And the wound (or trauma) gets stored in the body. The issue is that humans oversee this situation and do not address a “mental injury” as they do with a physical ailment. As a part of our self-reflection and future planning, we asked various of our clients to declare if they still suffer a loss that occurred one, five, or more than ten years ago. Sadly, there were people among them that replied positively. So, if time healed all wounds wouldn’t 10 or 20 years be enough? The answer is no. Unresolved trauma and chronic grief led them to the point of still grieving a very old loss, having left them visible scars that they carry up until today. Time only passes, it does not heal.
Without action there is no change
There is still a high percentage of people who do not properly address loss and grief, and this is because the intensity of the negative feelings seems to be decreasing over time. This creates an illusion of healing and sets the real healing process at a low priority (or even no priority) level. Although, incomplete grief limits the human capacity to live a fulfilled and joyful life. The other illusion is that one may have dealt with the loss but overlooked the major impact from the shock, in case of sudden & unexpected loss(es).
The stages of grief
As mentioned above, grief is a very personal matter. It does not appear to be very neat or linear and it does not follow specific timelines or processes.
Although, there are five widely accepted stages of grief. The grief stages (also known as the Kübler-Ross model) were first examined in 1969 by a Swiss-American psychiatrist, Elizabeth Kübler-Ross, who made these observations while working with critically ill patients. Her theory was adapted to other critical situations such as loss and it’s widely used today to define all those stages that humans go through during the grief process. The five main stages of grief are denial, anger, bargaining, depression, acceptance.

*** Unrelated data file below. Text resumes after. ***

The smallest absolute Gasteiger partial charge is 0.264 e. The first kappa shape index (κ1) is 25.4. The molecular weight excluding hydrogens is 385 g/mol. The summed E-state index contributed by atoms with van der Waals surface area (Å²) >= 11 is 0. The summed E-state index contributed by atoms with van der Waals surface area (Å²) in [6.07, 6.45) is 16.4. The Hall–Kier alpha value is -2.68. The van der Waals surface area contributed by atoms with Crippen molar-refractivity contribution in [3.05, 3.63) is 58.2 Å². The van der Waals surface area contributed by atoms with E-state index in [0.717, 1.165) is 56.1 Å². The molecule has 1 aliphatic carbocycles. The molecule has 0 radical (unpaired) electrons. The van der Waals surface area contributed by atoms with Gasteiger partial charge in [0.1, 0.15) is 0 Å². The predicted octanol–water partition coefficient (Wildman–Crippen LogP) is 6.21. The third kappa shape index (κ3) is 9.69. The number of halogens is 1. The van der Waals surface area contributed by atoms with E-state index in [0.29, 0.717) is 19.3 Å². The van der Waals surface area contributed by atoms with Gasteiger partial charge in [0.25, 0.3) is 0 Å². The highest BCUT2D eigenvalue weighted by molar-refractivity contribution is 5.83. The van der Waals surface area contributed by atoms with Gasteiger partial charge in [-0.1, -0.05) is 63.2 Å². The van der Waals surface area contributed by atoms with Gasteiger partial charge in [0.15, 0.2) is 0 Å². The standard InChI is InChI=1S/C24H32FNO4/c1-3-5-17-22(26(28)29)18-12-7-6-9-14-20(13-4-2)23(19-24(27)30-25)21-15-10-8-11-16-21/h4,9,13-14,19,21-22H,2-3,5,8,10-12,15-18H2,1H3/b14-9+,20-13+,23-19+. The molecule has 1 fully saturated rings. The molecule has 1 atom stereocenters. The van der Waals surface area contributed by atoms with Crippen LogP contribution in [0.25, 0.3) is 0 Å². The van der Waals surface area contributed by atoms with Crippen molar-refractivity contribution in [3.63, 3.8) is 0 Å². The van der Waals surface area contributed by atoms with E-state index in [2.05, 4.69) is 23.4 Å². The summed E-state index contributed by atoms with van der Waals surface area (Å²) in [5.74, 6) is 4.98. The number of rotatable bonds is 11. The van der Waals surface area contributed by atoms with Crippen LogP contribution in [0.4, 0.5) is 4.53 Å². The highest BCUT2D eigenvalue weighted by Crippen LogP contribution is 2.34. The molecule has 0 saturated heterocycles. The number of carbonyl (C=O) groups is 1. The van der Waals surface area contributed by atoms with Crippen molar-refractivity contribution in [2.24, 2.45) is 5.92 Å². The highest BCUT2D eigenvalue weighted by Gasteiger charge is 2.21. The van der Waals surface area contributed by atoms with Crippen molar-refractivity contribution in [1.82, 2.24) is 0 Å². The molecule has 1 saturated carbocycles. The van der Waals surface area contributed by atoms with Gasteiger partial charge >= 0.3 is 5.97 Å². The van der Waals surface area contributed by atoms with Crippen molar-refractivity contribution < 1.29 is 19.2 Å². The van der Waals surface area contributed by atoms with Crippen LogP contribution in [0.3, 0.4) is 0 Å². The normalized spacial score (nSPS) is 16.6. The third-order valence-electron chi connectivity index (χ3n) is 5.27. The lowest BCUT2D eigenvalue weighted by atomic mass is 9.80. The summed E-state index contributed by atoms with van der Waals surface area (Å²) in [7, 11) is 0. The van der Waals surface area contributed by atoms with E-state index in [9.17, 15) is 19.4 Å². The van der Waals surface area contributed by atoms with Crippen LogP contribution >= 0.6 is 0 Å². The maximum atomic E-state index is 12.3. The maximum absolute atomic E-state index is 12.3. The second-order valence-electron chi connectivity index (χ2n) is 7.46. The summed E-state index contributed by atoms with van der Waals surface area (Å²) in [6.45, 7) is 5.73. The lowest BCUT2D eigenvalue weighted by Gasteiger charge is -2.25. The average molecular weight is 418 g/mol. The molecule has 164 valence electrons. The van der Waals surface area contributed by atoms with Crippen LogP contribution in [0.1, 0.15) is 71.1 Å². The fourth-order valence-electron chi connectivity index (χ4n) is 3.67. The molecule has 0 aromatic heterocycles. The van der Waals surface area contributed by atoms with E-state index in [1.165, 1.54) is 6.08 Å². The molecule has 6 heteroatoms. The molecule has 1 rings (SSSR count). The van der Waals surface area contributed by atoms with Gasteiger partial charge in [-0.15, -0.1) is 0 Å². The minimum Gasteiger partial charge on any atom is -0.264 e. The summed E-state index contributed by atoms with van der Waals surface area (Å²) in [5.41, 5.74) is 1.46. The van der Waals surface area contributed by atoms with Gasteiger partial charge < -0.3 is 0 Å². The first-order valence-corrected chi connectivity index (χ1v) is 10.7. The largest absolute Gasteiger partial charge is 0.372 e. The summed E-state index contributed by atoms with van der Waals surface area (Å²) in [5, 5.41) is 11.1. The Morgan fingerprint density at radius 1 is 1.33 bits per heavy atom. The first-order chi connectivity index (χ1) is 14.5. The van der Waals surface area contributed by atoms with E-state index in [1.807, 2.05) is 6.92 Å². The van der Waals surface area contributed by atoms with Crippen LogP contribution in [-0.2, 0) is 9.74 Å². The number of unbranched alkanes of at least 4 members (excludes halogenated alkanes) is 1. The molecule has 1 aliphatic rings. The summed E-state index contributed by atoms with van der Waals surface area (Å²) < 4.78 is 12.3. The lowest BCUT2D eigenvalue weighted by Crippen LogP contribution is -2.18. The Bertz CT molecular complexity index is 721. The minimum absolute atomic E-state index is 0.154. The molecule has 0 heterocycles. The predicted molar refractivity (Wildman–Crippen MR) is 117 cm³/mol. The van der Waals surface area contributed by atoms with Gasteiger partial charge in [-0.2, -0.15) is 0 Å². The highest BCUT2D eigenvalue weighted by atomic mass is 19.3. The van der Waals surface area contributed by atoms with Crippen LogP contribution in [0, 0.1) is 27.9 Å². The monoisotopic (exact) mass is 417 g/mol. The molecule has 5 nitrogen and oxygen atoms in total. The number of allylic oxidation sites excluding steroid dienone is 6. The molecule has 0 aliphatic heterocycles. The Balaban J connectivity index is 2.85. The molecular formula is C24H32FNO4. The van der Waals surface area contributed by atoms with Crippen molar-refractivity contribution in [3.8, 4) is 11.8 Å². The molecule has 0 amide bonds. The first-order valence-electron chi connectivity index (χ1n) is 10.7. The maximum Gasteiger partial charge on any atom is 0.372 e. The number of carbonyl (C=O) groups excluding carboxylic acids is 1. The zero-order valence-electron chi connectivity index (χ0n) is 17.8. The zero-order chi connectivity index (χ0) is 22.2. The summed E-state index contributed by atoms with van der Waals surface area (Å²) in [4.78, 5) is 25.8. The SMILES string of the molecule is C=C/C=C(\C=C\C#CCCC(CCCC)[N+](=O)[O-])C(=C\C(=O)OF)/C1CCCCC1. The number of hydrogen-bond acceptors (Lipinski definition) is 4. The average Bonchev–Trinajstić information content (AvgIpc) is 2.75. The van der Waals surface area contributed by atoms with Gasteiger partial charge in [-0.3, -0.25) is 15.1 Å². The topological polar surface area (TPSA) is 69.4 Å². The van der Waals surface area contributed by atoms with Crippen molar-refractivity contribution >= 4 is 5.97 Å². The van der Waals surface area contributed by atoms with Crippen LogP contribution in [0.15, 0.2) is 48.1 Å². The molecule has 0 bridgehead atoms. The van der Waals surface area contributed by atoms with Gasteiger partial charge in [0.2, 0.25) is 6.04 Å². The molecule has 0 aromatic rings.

Depending on each respective situation other stages my occur in the process and it is not sure that all people will experience all of the stages or in the same order. Another progression of this model is the 7 stages of grief that are: Shock and denial, Pain and guilt, Anger and bargaining, Depression, The upward turn, Reconstruction and working through, Acceptance and hope, a model much similar to the Kübler-Ross model.
Grief is personal but you are not alone!
Prioritizing ourselves and our long-term wellness and sanity is crucial.
The key to understanding and eventually overcoming grief is to accept that it is an integral part of life and that it may be very personal but at the same time it is very human and you are not alone in this. Consulting a relative, a friend or a mental health counselor on how to vet your feelings and find a sense of assurance in these very heavy and weighty emotions is one recommended strategy to navigate these troubled waters.
Peer support is also a good approach as humans can utilize their personal experiences to unite and assist each other in the healing process. When everything gets blurry it is crucial to seek for accurate and unbiased advice and guidance. Maintaining a healthy set of habits and staying socially active may seem an action of no point at the time of grief but you will thank yourself for not giving up!
The most important advice during a period of loss is to not try to do all things at once, give yourself all the necessary time needed, love yourself enough to take care of you and don’t try to change things that you cannot affect! Life goes on, and so must we.
Give Life to Life – Always by your side
In case you are currently experiencing a minor or severe loss and the grieving process is overwhelming you TALK TO US
We have already been where you are. We commit ourselves to helping others overcome challenges and get unstuck to build a purposeful life of joy. This is why the Give Life to Life team is offering a free 60’ session to everyone who wants to share his experience and discover new pathways to a prosperous future, free of trauma and full of hope Book your free session here.